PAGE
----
Magazine Feature / People

Students opt for a different kind of spring break

While most college spring breaks bring waves of ocean water, drinking and unadulterated hedonism, some University of Denver students are opting for breaks that yield ripples of change and hope throughout communities.

Case in point: Sophomore psychology major Manuel Del Real will spend his spring break March 17–25 in a Denver inner city neighborhood as part of the Denver Urban Immersion program to learn about how the area tackles its problems. 

The obvious question: Why give up a week of sun and fun?  

“I want to learn more about the issues surrounding my community and be able to help out any way I can,” Del Real says.

And besides, he says he’s never really been very productive during a spring break. 

“I felt that this kind of spring break would keep me active and let me help out my community,” he says. 

Glenn Fee, who directs the alternative break program for DU’s Center for Community Engagement and Service Learning, says the University has offered alternative breaks for seven years. They’re all about exposing students to important issues — environmental sustainability, homelessness, fair trade, immigration and education, Fee says.

Students are encouraged to find a program that matches their interests and think about how they might address issues raised in that program. 

Other DU alternative breaks include restoring trails and exploring ecosystems with National Park Service personnel in Big Bend National Park in Texas, volunteering at schools in small villages in Mexico and learning about international development in Guatemala.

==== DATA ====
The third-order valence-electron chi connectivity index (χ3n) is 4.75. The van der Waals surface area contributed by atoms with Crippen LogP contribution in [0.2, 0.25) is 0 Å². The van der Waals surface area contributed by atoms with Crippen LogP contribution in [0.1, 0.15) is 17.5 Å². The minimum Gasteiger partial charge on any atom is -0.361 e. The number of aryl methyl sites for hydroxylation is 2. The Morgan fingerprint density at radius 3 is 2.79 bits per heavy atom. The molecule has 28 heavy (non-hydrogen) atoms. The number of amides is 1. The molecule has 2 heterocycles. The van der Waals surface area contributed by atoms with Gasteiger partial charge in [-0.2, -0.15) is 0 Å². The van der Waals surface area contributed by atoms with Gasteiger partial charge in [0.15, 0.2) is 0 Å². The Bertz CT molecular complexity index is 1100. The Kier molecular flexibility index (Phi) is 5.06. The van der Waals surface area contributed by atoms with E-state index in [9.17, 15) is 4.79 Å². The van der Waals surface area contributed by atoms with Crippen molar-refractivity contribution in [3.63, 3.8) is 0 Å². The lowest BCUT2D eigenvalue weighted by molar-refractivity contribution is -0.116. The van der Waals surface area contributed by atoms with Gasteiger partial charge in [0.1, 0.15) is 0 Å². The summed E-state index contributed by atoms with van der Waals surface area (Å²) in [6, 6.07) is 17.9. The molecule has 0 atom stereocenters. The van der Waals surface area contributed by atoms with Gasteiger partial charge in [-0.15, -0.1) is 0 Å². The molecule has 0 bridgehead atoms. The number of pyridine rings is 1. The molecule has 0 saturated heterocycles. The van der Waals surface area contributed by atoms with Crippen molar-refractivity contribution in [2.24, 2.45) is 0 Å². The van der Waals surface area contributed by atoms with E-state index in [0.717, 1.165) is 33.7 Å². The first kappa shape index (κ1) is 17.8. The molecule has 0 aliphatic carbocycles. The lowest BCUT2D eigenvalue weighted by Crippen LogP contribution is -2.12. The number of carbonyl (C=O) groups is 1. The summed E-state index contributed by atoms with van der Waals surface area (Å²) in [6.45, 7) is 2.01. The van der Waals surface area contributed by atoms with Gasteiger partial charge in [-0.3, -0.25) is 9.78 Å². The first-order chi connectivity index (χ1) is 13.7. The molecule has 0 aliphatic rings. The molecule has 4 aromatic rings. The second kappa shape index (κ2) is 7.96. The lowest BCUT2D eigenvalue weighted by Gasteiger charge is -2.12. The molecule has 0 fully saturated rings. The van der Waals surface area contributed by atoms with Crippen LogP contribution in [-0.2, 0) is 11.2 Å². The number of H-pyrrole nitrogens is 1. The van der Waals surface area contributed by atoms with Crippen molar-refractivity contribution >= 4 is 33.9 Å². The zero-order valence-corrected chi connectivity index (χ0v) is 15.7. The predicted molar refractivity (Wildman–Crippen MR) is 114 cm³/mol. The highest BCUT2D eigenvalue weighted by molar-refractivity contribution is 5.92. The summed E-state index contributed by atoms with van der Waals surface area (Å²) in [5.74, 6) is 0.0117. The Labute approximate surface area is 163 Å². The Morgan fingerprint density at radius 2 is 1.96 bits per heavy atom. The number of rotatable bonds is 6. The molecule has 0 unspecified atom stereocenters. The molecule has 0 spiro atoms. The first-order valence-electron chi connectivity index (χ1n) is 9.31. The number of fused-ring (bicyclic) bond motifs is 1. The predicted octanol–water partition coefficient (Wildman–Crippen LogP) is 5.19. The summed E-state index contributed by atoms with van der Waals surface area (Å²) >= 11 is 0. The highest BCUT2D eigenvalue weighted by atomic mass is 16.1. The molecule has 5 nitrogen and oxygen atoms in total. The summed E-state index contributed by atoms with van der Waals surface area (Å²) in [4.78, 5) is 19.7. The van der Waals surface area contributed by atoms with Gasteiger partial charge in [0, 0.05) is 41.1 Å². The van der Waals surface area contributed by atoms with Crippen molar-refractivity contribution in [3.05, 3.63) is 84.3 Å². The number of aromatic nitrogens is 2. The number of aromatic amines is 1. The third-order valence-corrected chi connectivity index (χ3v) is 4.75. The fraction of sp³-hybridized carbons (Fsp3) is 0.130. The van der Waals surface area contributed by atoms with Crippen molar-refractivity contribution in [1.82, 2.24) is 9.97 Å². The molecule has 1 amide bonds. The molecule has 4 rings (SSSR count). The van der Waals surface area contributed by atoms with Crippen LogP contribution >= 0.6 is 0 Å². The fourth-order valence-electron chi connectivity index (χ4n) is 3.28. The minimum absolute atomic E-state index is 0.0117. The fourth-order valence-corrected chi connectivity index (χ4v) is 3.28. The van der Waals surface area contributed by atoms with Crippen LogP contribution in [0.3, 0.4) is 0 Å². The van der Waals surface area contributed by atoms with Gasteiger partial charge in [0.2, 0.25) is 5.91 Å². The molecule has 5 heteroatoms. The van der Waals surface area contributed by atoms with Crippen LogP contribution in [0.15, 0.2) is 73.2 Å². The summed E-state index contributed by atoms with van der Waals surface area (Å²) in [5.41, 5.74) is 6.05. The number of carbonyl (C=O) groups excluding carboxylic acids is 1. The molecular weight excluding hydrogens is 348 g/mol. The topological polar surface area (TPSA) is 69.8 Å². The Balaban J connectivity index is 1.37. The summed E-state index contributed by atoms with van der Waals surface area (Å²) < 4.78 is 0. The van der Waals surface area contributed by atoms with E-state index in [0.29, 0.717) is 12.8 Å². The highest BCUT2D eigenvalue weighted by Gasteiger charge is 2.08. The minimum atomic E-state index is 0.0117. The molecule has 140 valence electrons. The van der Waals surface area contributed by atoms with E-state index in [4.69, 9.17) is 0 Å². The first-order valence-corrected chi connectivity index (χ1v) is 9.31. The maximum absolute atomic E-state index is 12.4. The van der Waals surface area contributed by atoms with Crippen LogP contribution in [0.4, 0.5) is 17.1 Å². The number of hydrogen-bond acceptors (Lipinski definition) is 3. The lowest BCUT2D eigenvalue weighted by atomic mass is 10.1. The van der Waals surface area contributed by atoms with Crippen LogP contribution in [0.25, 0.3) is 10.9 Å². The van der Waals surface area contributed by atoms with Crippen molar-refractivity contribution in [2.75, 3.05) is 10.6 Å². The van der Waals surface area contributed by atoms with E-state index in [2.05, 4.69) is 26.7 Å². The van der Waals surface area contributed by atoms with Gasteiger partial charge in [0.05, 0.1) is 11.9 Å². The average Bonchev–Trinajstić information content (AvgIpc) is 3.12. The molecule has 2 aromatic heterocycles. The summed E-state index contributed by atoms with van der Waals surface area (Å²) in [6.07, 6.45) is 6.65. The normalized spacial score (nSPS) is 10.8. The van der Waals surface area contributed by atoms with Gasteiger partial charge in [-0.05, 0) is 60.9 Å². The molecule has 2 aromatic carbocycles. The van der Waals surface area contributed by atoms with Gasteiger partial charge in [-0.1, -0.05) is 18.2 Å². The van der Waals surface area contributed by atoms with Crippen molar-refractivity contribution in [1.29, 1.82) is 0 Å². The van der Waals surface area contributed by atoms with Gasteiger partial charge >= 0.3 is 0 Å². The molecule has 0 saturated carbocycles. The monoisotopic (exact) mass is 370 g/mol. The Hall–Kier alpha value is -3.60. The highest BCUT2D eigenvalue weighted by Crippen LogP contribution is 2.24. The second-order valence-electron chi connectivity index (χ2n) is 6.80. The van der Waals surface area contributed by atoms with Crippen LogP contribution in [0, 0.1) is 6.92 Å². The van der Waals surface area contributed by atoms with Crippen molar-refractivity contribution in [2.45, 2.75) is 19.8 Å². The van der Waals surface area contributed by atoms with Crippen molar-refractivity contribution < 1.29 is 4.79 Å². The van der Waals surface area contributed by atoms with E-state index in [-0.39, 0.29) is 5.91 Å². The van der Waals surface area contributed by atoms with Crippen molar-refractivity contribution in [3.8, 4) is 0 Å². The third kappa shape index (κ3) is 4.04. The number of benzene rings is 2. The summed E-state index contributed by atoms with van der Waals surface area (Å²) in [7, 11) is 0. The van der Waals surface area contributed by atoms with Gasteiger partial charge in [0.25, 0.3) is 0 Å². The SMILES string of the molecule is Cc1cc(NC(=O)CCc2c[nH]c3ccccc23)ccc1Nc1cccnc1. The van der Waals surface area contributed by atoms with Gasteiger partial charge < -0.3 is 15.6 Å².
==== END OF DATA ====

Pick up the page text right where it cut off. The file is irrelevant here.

Fee says usually about 20 students do alternative breaks, but that the number has grown significantly this year to 35 students. He says he hopes to see 50 next year.

Fee adds that students never have regrets about choosing alternative spring breaks. 

“DU students are quick to make the connections between their experience on spring break and their academic work,” he says. “It bolsters their learning experience at the University and helps them work through how they can best contribute their talents to whatever community they choose to become a part of after they leave the University.” 

Fee says he decided to create the Denver immersion program last year as a way to connect students with activists and civic leaders in Denver, but also as a way to help strengthen the University’s connection to the community.

Students in the immersion break will live in a hostel in the Five Points neighborhood near downtown for the week. They’ll also volunteer at the Denver Rescue Mission, visit two inner-city schools and meet with Denver’s mayor, the Denver Public School District’s superintendent and other community leaders. 

As for Del Real, he says he won’t miss a normal spring break. 

“I’ve never been on a cool spring break,” he says. “I usually just find myself at home watching TV and eating.”

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